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This eBook from the Gutenberg Project consists of approximately 250 pages of information about Jan of the Windmill.

Master Lake began to have a kind of reckless, gambling sort of feeling about luck.  Here would be an easily earned five pounds, if he could but have the luck to find the missing property!  That ten shillings a week had come pretty easily to him.  When all is said, there are people into whose mouths the larks fall ready cooked!

The windmiller looked inside the mill and outside the mill, and wandered a long way along the chalky road with his eyes downwards, but he was no nearer to the five-pound note for his pains.  Then he went to his wife, but she had seen nothing of the pocket-book; on which her husband somewhat unreasonably observed that, “A might a been zartin thee couldn’t help un!”

He next betook himself to George, who was slowly, and it is to be hoped surely, sweeping out the round-house.

“Gearge, my boy,” said the windmiller, in not too anxious tones, “have ’ee seen a pocket-book lying about anywheres?”

George leaned upon his broom with one hand, and with the other scratched his white head.

“What be a pocket-book, then, Master Lake?” said he, grinning, as if at his own ignorance.

“Thee’s eerd of a pocket-book before now, thee vool, sure-ly!” said the impatient windmiller.

“I’se eerd of a pocket of hops, Master Lake,” said George, after an irritating pause, during which he still smiled, and scratched his poll as if to stimulate recollection.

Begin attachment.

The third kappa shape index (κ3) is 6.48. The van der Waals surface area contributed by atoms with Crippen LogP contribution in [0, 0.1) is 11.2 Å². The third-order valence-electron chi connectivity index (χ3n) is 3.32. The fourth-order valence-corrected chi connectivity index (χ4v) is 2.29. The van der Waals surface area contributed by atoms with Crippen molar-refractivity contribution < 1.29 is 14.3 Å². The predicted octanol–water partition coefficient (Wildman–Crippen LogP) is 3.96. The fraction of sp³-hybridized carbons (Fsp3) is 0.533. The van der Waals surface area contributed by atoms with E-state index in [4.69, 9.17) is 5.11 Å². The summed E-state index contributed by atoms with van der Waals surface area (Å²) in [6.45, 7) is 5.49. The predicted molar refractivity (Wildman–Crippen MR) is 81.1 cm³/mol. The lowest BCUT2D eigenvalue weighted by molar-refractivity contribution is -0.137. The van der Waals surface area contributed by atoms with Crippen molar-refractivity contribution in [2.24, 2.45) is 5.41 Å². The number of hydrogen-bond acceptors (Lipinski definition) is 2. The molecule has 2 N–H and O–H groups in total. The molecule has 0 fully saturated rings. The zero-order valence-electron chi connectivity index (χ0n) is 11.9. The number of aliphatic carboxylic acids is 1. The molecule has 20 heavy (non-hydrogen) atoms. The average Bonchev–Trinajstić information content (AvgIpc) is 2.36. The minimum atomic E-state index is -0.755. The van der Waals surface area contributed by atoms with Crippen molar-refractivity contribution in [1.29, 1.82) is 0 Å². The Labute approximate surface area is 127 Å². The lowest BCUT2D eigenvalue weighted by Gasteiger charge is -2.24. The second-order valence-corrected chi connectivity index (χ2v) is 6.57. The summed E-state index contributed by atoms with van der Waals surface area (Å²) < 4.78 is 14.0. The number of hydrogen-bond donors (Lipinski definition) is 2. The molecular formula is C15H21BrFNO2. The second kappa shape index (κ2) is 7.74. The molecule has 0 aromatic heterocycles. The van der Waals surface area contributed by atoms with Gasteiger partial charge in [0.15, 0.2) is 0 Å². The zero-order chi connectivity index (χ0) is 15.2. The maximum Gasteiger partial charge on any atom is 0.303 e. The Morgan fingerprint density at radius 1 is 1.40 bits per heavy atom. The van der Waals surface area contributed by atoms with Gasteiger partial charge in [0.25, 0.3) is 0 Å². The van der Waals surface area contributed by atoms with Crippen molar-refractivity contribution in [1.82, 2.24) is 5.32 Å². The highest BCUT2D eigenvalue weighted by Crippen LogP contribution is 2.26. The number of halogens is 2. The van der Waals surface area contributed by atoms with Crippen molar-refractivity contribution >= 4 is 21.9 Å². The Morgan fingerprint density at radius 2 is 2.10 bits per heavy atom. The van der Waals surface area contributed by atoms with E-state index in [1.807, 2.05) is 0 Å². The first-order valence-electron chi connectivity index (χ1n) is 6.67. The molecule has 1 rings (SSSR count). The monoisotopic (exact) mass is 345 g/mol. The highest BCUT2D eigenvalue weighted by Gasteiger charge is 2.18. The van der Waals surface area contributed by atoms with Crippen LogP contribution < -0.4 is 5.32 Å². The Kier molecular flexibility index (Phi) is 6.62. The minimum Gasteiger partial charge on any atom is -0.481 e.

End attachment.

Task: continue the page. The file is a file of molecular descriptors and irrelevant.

“Book—­book—­book! pocket-book!” shouted the miller.  “If thee can’t read, thee knows what a book is, thee gawney!”

“What a vool I be, to be sure!” said George, his simple countenance lighted up with a broader smile than before.  “I knows a book, sartinly, Master Lake, I knows a book.  There’s one,” George continued, speaking even slower than before,—­“there’s one inzide, sir,—­a big un.  On the shelf it be.  A Vamly Bible they calls un.  And I’m sartin sure it be there,” he concluded, “for a hasn’t been moved since the last time you christened, Master Lake.”

The miller turned away, biting his lip hard, to repress a useless outburst of rage, and George, still smiling sweetly, spun the broom dexterously between his hands, as a man spins the water out of a stable mop.  Just before Master Lake had got beyond earshot, George lowered the broom, and began to scratch his head once more.  “I be a proper vool, sartinly,” said he; and when the miller heard this, he turned back.  “Mother allus said I’d no more sense in my yead than a dumbledore,” George candidly confessed.  And by a dumbledore he meant a humble-bee.  “It do take me such a time to mind any thing, sir.”

“Well, never mind, Gearge,” said the miller; “if thee’s slow, thee’s sure.  What do ’ee remember about the book, now, Gearge?  A don’t mind giving thee five shilling, if thee finds un, Gearge.”

“A had un down at the burying, I ’member quite well now, sir.  To put the little un’s name in ’twas.  I thowt a hadn’t been down zince christening, I be so stoopid sartinly.”

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